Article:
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Northeast Prepares for next 25 Years by Getting Items Ready for Time Capsule

Northeast Prepares for next 25 Years by Getting Items Ready for Time Capsule

NORFOLK, Neb. -- Today’s flash drive might be tomorrow’s floppy disk, while chances are photos and T-shirts are not likely to become obsolete anytime soon.

Then again, some things like a record album, once about the only way to listen to recorded music then nearly extinct, have made a remarkable comeback.

Time will tell.

That is part of the fun of placing items in a time capsule.

Just ask Cortlynn Cadwallader, who is president of the Northeast Community College Student Leadership Association, which oversaw selecting items to put into a new time capsule at Northeast.

A ceremony to look at items and discuss some of them was moved indoors Thursday, April 25, to the College Welcome Center (CWC) atrium when rain fell off and on all morning. The items will be buried later near the flags in the front of the CWC when the area is dry.

Cadwallader, a second-year student majoring in early childhood education, said it was fun getting items to put in the time capsule.

“A lot of the clubs and different organizations that we have here on campus put stickers in, pictures, and things that might seem like antiques in 25 years or more (like flash drives)," she said.

The stacks of photos showed students in class and some of the activities they did during the school year. Other tables had sports photos, along with such random items as a phone charger, ice pack, ball caps, koozies and an agenda from a meeting.

Lori Trowbridge, executive director of college engagement, said a Northeast time capsule was dug up last September with some interesting items. Those items were in great shape after being placed in a metal box and sealed in plastic baggies.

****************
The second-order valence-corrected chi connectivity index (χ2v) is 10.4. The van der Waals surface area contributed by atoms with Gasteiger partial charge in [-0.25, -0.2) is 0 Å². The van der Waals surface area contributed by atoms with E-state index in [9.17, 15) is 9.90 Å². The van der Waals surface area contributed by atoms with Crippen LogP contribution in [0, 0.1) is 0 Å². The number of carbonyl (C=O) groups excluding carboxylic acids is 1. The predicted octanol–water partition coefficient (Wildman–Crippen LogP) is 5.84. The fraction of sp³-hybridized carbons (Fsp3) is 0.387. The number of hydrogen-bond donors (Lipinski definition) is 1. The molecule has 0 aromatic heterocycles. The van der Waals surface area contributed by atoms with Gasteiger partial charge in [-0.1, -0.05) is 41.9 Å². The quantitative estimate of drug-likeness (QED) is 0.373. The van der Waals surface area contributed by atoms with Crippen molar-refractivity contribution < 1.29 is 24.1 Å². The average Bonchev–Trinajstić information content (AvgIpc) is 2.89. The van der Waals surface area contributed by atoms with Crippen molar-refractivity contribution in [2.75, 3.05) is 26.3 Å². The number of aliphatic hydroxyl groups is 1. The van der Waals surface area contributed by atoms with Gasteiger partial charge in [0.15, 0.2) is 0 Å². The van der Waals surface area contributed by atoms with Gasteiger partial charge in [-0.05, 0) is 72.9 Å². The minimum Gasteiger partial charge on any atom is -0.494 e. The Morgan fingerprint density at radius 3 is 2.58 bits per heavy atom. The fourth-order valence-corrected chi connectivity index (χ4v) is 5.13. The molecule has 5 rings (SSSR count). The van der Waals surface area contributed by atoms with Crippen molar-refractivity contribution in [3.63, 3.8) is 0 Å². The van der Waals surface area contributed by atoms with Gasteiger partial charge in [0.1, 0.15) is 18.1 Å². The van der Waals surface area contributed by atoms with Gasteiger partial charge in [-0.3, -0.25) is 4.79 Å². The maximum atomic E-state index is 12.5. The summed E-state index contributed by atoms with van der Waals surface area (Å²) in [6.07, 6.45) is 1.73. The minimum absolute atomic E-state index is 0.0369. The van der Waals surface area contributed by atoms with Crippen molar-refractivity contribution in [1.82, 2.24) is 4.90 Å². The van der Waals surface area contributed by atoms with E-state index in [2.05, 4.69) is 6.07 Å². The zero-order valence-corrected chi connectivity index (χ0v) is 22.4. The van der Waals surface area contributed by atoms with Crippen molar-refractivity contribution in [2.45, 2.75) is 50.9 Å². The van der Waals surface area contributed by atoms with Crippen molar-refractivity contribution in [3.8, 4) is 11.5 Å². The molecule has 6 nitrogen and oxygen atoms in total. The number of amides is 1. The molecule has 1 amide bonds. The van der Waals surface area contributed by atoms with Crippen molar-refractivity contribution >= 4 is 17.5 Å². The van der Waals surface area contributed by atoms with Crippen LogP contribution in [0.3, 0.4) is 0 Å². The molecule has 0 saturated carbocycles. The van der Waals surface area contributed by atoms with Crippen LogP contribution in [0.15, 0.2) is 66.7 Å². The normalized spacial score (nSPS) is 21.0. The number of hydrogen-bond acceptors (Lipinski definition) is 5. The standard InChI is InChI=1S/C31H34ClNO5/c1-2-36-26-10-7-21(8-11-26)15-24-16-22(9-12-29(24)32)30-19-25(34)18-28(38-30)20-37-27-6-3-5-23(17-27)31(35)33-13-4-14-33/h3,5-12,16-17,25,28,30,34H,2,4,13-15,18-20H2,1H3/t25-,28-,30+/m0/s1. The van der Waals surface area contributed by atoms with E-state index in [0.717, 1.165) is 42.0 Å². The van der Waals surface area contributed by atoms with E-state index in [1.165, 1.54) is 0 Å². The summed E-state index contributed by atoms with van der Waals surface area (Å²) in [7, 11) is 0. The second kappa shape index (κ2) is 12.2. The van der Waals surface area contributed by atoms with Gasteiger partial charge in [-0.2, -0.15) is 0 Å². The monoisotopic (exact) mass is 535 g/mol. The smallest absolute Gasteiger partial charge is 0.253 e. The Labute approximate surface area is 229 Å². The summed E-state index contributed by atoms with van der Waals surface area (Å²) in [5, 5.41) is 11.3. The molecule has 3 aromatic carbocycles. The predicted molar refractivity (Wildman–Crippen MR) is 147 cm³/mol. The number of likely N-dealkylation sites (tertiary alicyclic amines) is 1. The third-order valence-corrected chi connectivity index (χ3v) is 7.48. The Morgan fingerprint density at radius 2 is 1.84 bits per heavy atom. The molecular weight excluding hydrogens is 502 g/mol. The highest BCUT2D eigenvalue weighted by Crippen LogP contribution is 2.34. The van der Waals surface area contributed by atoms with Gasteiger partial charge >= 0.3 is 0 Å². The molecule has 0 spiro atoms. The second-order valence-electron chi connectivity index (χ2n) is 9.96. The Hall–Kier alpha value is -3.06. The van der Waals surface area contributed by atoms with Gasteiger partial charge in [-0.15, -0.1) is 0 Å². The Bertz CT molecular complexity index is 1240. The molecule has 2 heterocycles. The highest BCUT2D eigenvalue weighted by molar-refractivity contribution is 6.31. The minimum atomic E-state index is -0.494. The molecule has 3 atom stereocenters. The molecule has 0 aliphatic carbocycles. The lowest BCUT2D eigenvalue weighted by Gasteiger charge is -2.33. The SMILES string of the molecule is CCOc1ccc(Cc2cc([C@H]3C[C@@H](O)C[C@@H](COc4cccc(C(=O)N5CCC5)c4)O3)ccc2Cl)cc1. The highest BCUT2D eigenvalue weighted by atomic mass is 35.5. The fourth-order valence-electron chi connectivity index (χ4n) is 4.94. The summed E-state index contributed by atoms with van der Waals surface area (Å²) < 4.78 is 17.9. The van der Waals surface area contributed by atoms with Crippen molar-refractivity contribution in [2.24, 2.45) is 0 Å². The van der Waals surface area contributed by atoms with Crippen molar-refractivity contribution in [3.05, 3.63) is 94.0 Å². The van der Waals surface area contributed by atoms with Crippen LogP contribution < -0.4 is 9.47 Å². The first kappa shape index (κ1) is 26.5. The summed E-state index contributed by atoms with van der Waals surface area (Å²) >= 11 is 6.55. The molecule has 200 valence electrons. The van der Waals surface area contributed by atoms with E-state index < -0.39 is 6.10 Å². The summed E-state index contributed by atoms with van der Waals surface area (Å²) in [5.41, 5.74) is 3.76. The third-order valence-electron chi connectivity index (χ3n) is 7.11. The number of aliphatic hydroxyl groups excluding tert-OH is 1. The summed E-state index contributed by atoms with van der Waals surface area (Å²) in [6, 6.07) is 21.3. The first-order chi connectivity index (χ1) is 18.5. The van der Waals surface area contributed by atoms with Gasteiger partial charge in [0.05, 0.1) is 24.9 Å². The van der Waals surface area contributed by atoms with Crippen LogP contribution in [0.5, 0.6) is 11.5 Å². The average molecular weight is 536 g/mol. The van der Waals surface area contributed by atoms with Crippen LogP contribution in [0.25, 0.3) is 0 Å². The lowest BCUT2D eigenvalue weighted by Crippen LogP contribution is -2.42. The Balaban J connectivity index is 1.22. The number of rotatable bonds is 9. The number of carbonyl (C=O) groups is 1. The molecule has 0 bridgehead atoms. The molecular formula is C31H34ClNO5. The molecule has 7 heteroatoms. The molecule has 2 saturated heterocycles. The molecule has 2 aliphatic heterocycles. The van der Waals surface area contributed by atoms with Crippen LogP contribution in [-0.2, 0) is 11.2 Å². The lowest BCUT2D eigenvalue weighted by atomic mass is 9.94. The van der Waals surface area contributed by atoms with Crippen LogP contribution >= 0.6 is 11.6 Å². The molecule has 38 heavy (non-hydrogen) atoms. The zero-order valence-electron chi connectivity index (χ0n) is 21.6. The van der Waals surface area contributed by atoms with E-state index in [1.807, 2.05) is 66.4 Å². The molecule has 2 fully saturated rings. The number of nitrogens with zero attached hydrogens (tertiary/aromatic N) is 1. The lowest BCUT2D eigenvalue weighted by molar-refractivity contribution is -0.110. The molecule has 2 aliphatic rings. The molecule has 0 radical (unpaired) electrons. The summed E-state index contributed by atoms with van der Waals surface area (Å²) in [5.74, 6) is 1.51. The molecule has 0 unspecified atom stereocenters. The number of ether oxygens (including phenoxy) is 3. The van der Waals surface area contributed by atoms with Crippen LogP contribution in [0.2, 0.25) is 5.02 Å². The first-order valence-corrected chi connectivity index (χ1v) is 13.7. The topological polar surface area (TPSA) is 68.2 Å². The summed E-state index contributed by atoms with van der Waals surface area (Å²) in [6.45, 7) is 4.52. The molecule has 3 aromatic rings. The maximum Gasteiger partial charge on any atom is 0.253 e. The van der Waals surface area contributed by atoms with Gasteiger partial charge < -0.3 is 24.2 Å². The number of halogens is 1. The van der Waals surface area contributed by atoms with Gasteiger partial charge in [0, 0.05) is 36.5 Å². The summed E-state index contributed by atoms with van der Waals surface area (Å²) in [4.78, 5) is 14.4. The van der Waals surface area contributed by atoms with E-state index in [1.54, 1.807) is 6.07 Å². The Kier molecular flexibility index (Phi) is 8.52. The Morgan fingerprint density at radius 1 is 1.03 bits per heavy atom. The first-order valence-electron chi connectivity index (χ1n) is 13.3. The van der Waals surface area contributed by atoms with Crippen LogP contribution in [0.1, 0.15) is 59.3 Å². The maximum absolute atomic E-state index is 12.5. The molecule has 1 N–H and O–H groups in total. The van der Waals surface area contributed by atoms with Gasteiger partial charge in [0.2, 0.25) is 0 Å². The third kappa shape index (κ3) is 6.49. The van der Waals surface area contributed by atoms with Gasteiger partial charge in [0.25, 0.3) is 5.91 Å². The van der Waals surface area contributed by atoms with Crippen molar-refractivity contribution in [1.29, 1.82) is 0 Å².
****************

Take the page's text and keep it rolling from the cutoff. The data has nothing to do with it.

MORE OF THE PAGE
“They were absolutely perfect when they came out,” Trowbridge said.

The last time capsule from last September was removed after 20 years, with plans to open this one in 25 years.

Leah Barrett, Northeast Community College president, said Northeast has established a tradition of looking at time capsules about 20 to 25 years. The last one brought back so many fond memories, she said.

Barrett said this has been a significant week for Northeast, including a new brand reveal and topping out ceremony with the last beam being installed for the new Maclay building.

“It’s a wonderful week to be a Hawk,” she said. “It’s a wonderful day every day to be a Hawk."


Time capsule cutline

Cortlynn Cadwallader, a second-year student from Stanton and president of the Student Leadership Association, holds up a sandwich holder, one of the items placed in a time capsule at Northeast Community College on Thursday, April 25. (Northeast Community College)